(c) [Transfer of Necessity Principle] (or equivalently, [Transfer of Possibility Principle]) obtains.”
    I wonder if the solution is to treat the necessity of the past as simply a different kind of necessity to the kind associated with being not-contingent. (I tend to think in terms of a modal change from potentiality to actuality over time). Would that get us a sense of the past being necessary that answers the demand that
    “For even from god this power is kept, this power alone:
    To make it true that what’s been done had never been.”?
    (Aristotle Nichomachean Ethics 1139b10, trans. Christopher Rowe)

    1. Bob Pasnau

      11th July 2020 at 4:00 pm

      Thanks much for this. I haven’t had a chance to look at the paper you quote, but it’s a beautiful way to put a fundamental problem that arises here. Zagzebski’s dilemma is one that one would have appealed, in the medieval context, to a determinist like Thomas Bradwardine. One common reply is to exclude from the scope of the past’s necessity precisely those propositions that Zagzebski describes in (b) — e.g., the proposition that the prophet knew in 2018 that there will be a plague in 2021. This has come to be known as Ockhamism, and Plantinga popularized a distinction along these lines between hard facts about the past and soft facts about the past. (“On Ockham’s Way Out,” Faith and Philosophy 1986). It turns out, in fact, that we shouldn’t call it Ockhamism, because this was a standard move two centuries before Ockham, as Marenbon pointed out in his 2005 book (in French!), and as Wciorka has documented in detail in a Vivarium paper just published this spring.

      So there’s some scholarship for you! I’ll leave it to others to consider how satisfactory this is.

      1. Graeme A Forbes

        11th July 2020 at 10:06 pm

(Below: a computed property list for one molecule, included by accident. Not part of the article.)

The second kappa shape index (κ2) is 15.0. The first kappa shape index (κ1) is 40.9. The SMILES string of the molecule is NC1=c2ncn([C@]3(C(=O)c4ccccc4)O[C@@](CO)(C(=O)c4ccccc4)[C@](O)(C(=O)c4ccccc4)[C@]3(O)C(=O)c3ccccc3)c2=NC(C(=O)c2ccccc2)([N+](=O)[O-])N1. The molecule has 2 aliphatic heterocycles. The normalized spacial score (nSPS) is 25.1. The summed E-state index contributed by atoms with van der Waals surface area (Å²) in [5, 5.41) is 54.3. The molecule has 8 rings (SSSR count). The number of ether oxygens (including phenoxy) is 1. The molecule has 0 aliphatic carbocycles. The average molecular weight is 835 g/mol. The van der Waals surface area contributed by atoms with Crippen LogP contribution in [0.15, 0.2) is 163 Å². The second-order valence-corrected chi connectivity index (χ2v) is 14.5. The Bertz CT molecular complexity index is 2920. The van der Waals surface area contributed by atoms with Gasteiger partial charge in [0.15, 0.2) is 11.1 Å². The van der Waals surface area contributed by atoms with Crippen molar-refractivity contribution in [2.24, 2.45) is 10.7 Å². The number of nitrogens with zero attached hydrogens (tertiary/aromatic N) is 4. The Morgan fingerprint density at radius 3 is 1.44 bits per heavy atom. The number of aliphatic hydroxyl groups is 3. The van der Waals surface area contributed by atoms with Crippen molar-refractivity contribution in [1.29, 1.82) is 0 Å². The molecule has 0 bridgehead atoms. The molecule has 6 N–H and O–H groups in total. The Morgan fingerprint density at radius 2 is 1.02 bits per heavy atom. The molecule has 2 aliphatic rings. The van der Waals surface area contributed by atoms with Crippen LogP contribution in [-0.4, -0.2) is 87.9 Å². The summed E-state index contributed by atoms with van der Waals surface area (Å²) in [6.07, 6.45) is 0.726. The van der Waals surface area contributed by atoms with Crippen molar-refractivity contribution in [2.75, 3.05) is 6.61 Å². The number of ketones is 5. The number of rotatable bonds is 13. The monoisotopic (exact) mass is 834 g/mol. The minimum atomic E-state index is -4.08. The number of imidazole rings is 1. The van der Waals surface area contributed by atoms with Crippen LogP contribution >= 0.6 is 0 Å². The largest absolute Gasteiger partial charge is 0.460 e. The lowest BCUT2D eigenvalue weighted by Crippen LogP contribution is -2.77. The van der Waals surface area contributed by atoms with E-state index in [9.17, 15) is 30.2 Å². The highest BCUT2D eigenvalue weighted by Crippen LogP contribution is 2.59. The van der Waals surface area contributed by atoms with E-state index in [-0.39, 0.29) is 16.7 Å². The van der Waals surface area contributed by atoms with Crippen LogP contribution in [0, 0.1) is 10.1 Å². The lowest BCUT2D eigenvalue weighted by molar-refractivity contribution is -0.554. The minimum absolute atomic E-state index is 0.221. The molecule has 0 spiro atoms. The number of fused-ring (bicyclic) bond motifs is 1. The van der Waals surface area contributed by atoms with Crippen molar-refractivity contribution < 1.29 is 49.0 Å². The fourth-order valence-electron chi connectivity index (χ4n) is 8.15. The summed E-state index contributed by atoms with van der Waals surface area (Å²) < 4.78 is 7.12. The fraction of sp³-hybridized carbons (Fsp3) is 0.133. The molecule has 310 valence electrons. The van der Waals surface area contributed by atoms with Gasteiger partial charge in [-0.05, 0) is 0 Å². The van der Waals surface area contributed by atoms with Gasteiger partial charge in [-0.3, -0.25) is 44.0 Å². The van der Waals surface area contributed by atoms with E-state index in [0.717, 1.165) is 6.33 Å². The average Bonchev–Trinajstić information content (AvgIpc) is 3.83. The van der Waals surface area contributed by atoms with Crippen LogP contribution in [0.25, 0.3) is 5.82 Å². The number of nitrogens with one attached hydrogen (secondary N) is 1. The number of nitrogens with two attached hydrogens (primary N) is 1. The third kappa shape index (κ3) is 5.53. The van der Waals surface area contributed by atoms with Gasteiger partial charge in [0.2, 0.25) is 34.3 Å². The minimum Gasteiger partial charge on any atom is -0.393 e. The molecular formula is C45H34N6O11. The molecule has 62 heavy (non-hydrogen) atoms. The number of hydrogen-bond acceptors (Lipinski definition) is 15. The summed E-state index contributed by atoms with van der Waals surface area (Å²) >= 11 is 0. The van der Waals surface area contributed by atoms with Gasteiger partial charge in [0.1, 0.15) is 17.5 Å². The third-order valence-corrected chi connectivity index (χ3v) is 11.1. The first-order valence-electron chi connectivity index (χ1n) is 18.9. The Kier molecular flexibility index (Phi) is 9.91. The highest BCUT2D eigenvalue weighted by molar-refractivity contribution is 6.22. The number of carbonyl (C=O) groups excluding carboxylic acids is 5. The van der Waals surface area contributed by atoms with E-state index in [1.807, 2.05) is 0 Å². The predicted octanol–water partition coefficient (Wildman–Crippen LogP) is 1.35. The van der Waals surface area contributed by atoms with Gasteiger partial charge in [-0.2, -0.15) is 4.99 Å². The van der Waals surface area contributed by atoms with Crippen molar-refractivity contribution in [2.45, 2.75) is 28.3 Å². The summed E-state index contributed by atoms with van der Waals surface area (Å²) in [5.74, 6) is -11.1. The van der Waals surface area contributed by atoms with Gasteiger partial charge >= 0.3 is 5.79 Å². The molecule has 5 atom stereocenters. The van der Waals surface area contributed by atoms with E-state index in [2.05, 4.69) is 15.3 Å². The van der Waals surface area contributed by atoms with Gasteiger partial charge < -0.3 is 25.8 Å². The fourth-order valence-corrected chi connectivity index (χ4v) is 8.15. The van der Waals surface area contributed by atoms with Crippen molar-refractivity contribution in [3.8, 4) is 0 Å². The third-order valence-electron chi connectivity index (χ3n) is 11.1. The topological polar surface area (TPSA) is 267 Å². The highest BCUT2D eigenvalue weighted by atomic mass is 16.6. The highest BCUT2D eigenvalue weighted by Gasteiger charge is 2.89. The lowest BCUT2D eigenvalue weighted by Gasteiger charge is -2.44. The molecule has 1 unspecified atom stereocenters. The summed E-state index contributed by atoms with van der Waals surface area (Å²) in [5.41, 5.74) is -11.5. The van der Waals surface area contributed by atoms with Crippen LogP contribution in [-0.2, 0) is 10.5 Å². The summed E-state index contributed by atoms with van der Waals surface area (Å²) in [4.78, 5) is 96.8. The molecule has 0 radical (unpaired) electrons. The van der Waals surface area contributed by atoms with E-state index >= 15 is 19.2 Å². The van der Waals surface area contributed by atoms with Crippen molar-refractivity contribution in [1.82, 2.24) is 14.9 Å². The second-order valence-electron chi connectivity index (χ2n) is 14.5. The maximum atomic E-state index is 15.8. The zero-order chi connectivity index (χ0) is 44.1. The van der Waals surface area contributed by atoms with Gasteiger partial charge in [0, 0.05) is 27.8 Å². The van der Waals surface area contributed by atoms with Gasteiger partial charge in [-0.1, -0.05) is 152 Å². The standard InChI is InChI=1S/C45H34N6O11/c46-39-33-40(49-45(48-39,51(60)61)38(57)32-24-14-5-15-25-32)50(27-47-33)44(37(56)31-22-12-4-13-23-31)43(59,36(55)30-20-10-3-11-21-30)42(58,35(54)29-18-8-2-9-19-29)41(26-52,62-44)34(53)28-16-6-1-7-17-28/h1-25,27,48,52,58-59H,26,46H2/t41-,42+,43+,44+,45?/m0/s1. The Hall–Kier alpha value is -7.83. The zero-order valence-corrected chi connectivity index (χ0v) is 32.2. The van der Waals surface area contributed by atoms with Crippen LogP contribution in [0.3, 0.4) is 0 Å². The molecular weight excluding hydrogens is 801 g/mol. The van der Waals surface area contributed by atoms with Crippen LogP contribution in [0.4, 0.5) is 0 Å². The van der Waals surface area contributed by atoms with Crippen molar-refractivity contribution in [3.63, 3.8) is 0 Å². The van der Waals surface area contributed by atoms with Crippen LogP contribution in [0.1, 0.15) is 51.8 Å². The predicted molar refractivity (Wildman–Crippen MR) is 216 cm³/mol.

Bob (if I may),
        Thanks for that! When I’ve been looking at this stuff, it’s mainly been the Stoics and ancient Greeks that I’ve been focussing on (e.g. Sorabji’s Necessity Cause and Blame in Aristotle), so thanks for the suggestions about where the medieval literature fits in.
        So the response here is to seperate out the facts into two sorts, rather than the modality (and so deny Zagzembski’s b rather than c). Good.

        Is there any secondary literature you would recommend on Bradwardine for a beginner? (local to me in Canterbury at one time, I see!)

        The Zagzebski piece, by the way is Zagzebski, L.T. (2015) ‘Omniscience and the arrow of time’ in J.M. Fischer and P. Todd (eds.) Freedom, Fatalism, and Foreknowledge, Oxford: Oxford University Press

        1. Sara L. Uckelman

          12th July 2020 at 10:29 am

          Graeme, since we’re doing this online and thus have infinite amount of time, I’m going to abuse my power as chair to derail the conversation just a wee bit — I haven’t read Zagzebski’s paper, but the argument as you presented it sounds a lot like the Master Argument. Does she discuss the Master Argument in that paper?

          1. Graeme A Forbes

            12th July 2020 at 11:11 am

            Unfortunately, my copy of the paper is locked in my office. It’s pretty plausible that she discusses the Master argument there. But it was, (if I remember correctly) presented as a quite general dilemma for any view that wants an asymmetry between past and future, such that the past is necessary and the future is not, where ‘necessary’ obeys the sorts of rules that box does.

        2. Bob Pasnau